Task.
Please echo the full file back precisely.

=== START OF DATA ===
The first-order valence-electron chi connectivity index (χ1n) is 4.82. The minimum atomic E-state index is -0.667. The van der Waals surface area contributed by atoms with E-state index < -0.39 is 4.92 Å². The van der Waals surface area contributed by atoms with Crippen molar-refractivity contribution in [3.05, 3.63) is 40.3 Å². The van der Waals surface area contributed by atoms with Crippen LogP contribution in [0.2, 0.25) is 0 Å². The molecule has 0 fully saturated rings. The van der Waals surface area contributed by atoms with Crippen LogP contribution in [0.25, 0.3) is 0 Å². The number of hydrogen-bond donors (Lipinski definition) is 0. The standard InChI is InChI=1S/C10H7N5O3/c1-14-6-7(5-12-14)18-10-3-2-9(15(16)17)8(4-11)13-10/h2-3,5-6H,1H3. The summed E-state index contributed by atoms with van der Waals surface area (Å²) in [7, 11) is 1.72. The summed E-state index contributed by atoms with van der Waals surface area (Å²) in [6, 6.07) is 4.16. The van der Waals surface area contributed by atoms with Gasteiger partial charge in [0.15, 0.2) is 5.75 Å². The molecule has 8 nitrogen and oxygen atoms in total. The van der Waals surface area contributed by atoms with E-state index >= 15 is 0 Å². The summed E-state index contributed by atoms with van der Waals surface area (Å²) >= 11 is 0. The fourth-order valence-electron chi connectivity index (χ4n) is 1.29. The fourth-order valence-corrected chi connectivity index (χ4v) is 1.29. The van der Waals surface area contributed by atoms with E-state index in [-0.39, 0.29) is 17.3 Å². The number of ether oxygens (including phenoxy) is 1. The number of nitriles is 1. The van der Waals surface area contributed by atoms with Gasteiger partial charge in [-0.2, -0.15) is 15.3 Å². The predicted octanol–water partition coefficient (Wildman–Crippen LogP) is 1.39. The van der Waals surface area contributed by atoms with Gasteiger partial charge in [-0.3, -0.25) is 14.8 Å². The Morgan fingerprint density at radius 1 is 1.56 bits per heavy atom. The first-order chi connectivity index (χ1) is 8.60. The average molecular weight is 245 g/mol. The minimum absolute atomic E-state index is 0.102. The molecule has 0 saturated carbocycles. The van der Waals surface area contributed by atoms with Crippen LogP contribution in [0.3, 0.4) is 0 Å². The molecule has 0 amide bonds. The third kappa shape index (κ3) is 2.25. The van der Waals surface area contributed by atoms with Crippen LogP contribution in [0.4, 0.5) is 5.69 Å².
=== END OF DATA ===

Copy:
The first-order valence-electron chi connectivity index (χ1n) is 4.82. The minimum atomic E-state index is -0.667. The van der Waals surface area contributed by atoms with E-state index < -0.39 is 4.92 Å². The van der Waals surface area contributed by atoms with Crippen molar-refractivity contribution in [3.05, 3.63) is 40.3 Å². The van der Waals surface area contributed by atoms with Crippen LogP contribution in [0.2, 0.25) is 0 Å². The molecule has 0 fully saturated rings. The van der Waals surface area contributed by atoms with Crippen LogP contribution in [0.25, 0.3) is 0 Å². The number of hydrogen-bond donors (Lipinski definition) is 0. The standard InChI is InChI=1S/C10H7N5O3/c1-14-6-7(5-12-14)18-10-3-2-9(15(16)17)8(4-11)13-10/h2-3,5-6H,1H3. The summed E-state index contributed by atoms with van der Waals surface area (Å²) in [7, 11) is 1.72. The summed E-state index contributed by atoms with van der Waals surface area (Å²) in [6, 6.07) is 4.16. The van der Waals surface area contributed by atoms with Gasteiger partial charge in [0.15, 0.2) is 5.75 Å². The molecule has 8 nitrogen and oxygen atoms in total. The van der Waals surface area contributed by atoms with E-state index >= 15 is 0 Å². The summed E-state index contributed by atoms with van der Waals surface area (Å²) >= 11 is 0. The fourth-order valence-electron chi connectivity index (χ4n) is 1.29. The fourth-order valence-corrected chi connectivity index (χ4v) is 1.29. The van der Waals surface area contributed by atoms with E-state index in [-0.39, 0.29) is 17.3 Å². The number of ether oxygens (including phenoxy) is 1. The number of nitriles is 1. The van der Waals surface area contributed by atoms with Gasteiger partial charge in [-0.2, -0.15) is 15.3 Å². The predicted octanol–water partition coefficient (Wildman–Crippen LogP) is 1.39. The van der Waals surface area contributed by atoms with Gasteiger partial charge in [-0.3, -0.25) is 14.8 Å². The Morgan fingerprint density at radius 1 is 1.56 bits per heavy atom. The first-order chi connectivity index (χ1) is 8.60. The average molecular weight is 245 g/mol. The minimum absolute atomic E-state index is 0.102. The molecule has 0 saturated carbocycles. The van der Waals surface area contributed by atoms with Crippen LogP contribution in [0.3, 0.4) is 0 Å². The molecule has 0 amide bonds. The third kappa shape index (κ3) is 2.25. The van der Waals surface area contributed by atoms with Crippen LogP contribution in [0.4, 0.5) is 5.69 Å².